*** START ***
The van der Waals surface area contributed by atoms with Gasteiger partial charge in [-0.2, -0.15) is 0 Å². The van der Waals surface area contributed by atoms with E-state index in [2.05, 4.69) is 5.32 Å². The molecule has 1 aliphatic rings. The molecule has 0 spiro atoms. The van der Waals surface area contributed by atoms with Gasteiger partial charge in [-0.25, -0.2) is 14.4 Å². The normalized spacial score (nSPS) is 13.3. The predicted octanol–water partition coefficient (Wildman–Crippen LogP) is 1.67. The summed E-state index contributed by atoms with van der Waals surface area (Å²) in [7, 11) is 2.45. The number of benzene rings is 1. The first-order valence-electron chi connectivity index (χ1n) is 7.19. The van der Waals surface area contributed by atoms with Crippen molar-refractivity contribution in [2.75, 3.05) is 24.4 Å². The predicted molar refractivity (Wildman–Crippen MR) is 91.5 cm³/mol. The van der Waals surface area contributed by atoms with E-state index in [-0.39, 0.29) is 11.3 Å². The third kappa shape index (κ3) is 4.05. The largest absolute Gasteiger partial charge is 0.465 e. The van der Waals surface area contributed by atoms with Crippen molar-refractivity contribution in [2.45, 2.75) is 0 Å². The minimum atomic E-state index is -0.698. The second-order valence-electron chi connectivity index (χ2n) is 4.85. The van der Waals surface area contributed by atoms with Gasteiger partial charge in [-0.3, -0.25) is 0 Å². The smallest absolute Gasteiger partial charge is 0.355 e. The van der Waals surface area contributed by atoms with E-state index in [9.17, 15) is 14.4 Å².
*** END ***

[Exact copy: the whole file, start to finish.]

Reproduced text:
The van der Waals surface area contributed by atoms with Gasteiger partial charge in [-0.2, -0.15) is 0 Å². The van der Waals surface area contributed by atoms with E-state index in [2.05, 4.69) is 5.32 Å². The molecule has 1 aliphatic rings. The molecule has 0 spiro atoms. The van der Waals surface area contributed by atoms with Gasteiger partial charge in [-0.25, -0.2) is 14.4 Å². The normalized spacial score (nSPS) is 13.3. The predicted octanol–water partition coefficient (Wildman–Crippen LogP) is 1.67. The summed E-state index contributed by atoms with van der Waals surface area (Å²) in [7, 11) is 2.45. The number of benzene rings is 1. The first-order valence-electron chi connectivity index (χ1n) is 7.19. The van der Waals surface area contributed by atoms with Crippen molar-refractivity contribution in [2.75, 3.05) is 24.4 Å². The predicted molar refractivity (Wildman–Crippen MR) is 91.5 cm³/mol. The van der Waals surface area contributed by atoms with E-state index in [-0.39, 0.29) is 11.3 Å². The third kappa shape index (κ3) is 4.05. The largest absolute Gasteiger partial charge is 0.465 e. The van der Waals surface area contributed by atoms with Crippen molar-refractivity contribution in [2.45, 2.75) is 0 Å². The minimum atomic E-state index is -0.698. The second-order valence-electron chi connectivity index (χ2n) is 4.85. The van der Waals surface area contributed by atoms with Gasteiger partial charge in [-0.3, -0.25) is 0 Å². The smallest absolute Gasteiger partial charge is 0.355 e. The van der Waals surface area contributed by atoms with E-state index in [9.17, 15) is 14.4 Å².